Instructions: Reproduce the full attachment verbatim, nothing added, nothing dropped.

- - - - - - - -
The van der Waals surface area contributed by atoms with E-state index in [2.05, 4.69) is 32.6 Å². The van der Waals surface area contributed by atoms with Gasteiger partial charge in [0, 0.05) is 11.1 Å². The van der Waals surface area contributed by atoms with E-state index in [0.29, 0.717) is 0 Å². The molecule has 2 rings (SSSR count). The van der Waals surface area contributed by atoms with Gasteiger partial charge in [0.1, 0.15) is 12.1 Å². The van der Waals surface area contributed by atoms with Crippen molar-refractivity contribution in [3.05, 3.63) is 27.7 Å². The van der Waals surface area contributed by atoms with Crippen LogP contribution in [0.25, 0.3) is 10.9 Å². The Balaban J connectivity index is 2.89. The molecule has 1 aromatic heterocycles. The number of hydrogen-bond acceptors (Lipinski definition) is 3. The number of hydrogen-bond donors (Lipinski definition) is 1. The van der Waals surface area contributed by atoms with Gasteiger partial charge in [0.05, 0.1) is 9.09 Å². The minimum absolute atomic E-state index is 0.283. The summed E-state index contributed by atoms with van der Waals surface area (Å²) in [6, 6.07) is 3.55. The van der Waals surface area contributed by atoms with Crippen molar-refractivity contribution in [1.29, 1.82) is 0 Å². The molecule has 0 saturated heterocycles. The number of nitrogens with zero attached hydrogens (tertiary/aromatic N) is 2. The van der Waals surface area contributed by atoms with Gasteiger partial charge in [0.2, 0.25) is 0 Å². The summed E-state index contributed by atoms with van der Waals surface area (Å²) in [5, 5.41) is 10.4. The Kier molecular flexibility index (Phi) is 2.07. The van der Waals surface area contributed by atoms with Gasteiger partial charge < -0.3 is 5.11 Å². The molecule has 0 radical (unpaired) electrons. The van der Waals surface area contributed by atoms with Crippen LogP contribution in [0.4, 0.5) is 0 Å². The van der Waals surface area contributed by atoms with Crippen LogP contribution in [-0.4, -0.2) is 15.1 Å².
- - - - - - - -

The van der Waals surface area contributed by atoms with E-state index in [2.05, 4.69) is 32.6 Å². The van der Waals surface area contributed by atoms with Gasteiger partial charge in [0, 0.05) is 11.1 Å². The van der Waals surface area contributed by atoms with E-state index in [0.29, 0.717) is 0 Å². The molecule has 2 rings (SSSR count). The van der Waals surface area contributed by atoms with Gasteiger partial charge in [0.1, 0.15) is 12.1 Å². The van der Waals surface area contributed by atoms with Crippen molar-refractivity contribution in [3.05, 3.63) is 27.7 Å². The van der Waals surface area contributed by atoms with Crippen LogP contribution in [0.25, 0.3) is 10.9 Å². The Balaban J connectivity index is 2.89. The molecule has 1 aromatic heterocycles. The number of hydrogen-bond acceptors (Lipinski definition) is 3. The number of hydrogen-bond donors (Lipinski definition) is 1. The van der Waals surface area contributed by atoms with Gasteiger partial charge in [0.05, 0.1) is 9.09 Å². The minimum absolute atomic E-state index is 0.283. The summed E-state index contributed by atoms with van der Waals surface area (Å²) in [6, 6.07) is 3.55. The van der Waals surface area contributed by atoms with Crippen molar-refractivity contribution in [1.29, 1.82) is 0 Å². The molecule has 0 saturated heterocycles. The number of nitrogens with zero attached hydrogens (tertiary/aromatic N) is 2. The van der Waals surface area contributed by atoms with Gasteiger partial charge in [0.2, 0.25) is 0 Å². The summed E-state index contributed by atoms with van der Waals surface area (Å²) in [5, 5.41) is 10.4. The Kier molecular flexibility index (Phi) is 2.07. The van der Waals surface area contributed by atoms with Gasteiger partial charge < -0.3 is 5.11 Å². The molecule has 0 radical (unpaired) electrons. The van der Waals surface area contributed by atoms with Crippen LogP contribution in [0.4, 0.5) is 0 Å². The van der Waals surface area contributed by atoms with Crippen LogP contribution in [-0.4, -0.2) is 15.1 Å².